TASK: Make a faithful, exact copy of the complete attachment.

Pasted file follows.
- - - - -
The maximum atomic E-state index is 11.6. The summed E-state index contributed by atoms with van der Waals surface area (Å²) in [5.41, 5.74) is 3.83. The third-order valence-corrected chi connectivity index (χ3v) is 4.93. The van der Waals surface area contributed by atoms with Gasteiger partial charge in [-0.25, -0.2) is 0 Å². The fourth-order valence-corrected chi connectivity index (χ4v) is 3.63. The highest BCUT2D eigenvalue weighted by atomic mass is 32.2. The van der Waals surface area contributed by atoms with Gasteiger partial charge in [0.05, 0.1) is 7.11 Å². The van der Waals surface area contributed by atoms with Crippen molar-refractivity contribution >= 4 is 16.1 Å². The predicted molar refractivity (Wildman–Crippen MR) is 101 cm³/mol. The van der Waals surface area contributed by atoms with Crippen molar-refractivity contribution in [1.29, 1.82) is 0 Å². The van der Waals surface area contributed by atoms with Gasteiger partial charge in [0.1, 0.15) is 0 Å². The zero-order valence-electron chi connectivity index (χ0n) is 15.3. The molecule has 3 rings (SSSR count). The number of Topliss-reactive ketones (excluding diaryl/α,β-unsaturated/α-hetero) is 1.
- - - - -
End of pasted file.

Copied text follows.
The maximum atomic E-state index is 11.6. The summed E-state index contributed by atoms with van der Waals surface area (Å²) in [5.41, 5.74) is 3.83. The third-order valence-corrected chi connectivity index (χ3v) is 4.93. The van der Waals surface area contributed by atoms with Gasteiger partial charge in [-0.25, -0.2) is 0 Å². The fourth-order valence-corrected chi connectivity index (χ4v) is 3.63. The highest BCUT2D eigenvalue weighted by atomic mass is 32.2. The van der Waals surface area contributed by atoms with Gasteiger partial charge in [0.05, 0.1) is 7.11 Å². The van der Waals surface area contributed by atoms with Crippen molar-refractivity contribution >= 4 is 16.1 Å². The predicted molar refractivity (Wildman–Crippen MR) is 101 cm³/mol. The van der Waals surface area contributed by atoms with Crippen molar-refractivity contribution in [1.29, 1.82) is 0 Å². The van der Waals surface area contributed by atoms with Gasteiger partial charge in [0.1, 0.15) is 0 Å². The zero-order valence-electron chi connectivity index (χ0n) is 15.3. The molecule has 3 rings (SSSR count). The number of Topliss-reactive ketones (excluding diaryl/α,β-unsaturated/α-hetero) is 1.